How to calculate VAT for your retail store?

There is a simple calculation that you can do to figure out what rate of VAT you should be charging. This depends, of course, that you know what the correct VAT rate is. 

Let’s assume that a retailer is charging the standard rate of 20% on an item. The wholesale cost of the item is £80. To calculate the VAT rate, all you need to do is multiply the price by 1.2. For a product that has a reduced rate of 5% VAT, multiply the original cost by 1.05.

 

Example: Calculating a standard VAT rate

A desk costs a retailer £80. To ascertain the VAT rate, the retailer multiplies £80 by 1.2. This arrives at a figure of 96. Therefore, the price of the desk with VAT should be £96. The desk has attracted £16 of VAT.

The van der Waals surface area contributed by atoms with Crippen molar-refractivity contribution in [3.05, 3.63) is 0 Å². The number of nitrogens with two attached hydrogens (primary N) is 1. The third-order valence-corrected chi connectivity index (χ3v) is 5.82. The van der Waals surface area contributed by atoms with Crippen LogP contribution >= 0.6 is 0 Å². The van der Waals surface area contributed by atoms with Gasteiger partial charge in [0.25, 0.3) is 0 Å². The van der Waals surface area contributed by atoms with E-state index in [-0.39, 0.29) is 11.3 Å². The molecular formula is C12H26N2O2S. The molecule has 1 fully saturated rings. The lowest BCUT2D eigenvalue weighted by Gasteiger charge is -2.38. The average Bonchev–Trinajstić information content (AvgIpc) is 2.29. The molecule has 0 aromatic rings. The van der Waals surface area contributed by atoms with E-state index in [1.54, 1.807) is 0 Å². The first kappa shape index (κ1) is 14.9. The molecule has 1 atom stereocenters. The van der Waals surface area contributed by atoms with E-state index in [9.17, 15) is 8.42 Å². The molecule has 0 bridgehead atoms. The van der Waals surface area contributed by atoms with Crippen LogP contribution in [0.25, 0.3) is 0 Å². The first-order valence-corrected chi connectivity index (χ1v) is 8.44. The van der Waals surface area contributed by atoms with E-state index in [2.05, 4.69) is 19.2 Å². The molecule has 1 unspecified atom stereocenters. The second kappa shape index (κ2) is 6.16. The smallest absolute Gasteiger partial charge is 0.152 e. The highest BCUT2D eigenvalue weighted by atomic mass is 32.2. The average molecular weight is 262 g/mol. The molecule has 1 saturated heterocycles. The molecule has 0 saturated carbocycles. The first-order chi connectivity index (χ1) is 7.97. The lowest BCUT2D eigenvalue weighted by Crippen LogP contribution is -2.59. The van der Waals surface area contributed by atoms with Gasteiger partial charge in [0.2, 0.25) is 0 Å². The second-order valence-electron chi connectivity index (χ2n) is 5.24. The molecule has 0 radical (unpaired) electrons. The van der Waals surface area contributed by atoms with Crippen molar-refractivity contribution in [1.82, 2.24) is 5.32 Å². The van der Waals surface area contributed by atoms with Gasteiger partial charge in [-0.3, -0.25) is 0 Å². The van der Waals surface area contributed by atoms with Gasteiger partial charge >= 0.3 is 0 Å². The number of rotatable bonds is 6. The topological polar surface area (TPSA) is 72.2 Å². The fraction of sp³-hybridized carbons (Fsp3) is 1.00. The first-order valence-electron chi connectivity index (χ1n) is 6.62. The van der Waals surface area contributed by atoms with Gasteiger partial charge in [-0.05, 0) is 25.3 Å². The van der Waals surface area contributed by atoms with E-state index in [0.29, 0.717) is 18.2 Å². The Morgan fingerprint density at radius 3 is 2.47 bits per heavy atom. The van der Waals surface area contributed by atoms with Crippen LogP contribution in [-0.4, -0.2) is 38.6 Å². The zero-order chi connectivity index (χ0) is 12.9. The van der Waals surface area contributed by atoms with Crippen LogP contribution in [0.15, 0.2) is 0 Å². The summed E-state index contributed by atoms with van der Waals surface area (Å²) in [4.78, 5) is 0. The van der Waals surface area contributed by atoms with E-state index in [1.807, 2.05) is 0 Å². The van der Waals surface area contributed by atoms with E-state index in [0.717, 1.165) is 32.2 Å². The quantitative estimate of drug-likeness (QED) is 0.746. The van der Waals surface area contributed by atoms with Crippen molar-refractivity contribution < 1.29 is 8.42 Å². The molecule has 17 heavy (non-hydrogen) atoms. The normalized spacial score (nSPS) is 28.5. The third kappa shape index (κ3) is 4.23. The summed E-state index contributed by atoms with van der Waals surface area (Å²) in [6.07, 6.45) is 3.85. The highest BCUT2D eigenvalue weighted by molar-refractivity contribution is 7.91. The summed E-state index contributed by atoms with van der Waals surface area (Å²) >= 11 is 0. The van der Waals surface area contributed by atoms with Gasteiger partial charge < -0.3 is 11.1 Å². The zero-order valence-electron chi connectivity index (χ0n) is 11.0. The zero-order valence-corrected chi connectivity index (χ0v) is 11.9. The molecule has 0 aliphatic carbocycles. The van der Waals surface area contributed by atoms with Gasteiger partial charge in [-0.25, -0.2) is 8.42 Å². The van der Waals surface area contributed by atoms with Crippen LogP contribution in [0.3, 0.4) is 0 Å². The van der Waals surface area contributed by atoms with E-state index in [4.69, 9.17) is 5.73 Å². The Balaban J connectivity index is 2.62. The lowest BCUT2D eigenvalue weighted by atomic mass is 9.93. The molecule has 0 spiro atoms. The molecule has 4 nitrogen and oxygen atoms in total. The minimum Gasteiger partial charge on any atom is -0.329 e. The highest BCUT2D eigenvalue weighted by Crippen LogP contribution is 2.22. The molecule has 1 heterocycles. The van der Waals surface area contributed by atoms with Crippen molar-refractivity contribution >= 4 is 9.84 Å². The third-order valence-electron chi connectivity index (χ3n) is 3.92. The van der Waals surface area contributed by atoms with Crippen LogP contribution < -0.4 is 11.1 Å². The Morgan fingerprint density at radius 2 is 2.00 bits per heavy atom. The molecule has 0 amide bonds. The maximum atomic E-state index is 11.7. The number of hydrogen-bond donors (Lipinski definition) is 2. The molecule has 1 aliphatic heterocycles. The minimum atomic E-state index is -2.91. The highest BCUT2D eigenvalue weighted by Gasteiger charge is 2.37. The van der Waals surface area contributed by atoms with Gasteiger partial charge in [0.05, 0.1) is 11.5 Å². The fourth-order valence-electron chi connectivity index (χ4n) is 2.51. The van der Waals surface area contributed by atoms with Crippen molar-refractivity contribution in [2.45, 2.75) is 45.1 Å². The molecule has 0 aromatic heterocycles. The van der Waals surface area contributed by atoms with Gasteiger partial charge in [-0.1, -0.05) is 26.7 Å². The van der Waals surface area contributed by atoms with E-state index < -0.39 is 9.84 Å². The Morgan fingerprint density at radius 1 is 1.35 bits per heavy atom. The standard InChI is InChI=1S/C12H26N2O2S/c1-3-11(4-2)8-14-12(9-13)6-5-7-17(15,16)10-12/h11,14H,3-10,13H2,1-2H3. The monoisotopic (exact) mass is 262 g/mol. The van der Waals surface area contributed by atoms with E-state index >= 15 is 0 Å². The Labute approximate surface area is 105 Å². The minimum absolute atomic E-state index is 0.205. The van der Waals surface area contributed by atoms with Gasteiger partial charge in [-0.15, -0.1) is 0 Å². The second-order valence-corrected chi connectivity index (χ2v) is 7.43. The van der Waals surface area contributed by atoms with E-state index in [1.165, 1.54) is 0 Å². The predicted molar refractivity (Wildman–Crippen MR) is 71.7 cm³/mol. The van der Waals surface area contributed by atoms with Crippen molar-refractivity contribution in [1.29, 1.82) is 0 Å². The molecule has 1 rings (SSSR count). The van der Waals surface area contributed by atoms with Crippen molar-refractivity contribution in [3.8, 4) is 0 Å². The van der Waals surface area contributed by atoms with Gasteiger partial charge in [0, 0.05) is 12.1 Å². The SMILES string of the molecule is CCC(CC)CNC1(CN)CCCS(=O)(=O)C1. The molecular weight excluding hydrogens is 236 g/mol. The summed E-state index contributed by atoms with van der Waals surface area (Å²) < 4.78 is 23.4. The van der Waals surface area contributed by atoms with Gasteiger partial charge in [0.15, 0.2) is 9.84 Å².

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How to declare VAT?

A retail business must declare the amount of VAT they have charged and how much they have paid to other businesses to the UK government. This is known as a VAT return. To submit a VAT return, a business must first apply for a VAT registration number via HMRC. Once the application has been reviewed and the VAT number issued, a company or small business owner can then charge and declare VAT. It is possible to reclaim any VAT paid to another business. 

Usually, a retailer will declare VAT via a VAT Return form to HMRC once every three months. HMRC do also offer a VAT Annual Accounting Scheme where a business can declare VAT just once a year. To be eligible for this scheme, your business must have an estimated VAT taxable turnover of £1.35 million or less.

Submitting a VAT Return can be done online via the HMRC website or by using dedicated tax software. Some business owners prefer to let their company accountant file their VAT returns for them. Having an accountant take care of your VAT issues can ensure that you don’t make any mistakes on your returns.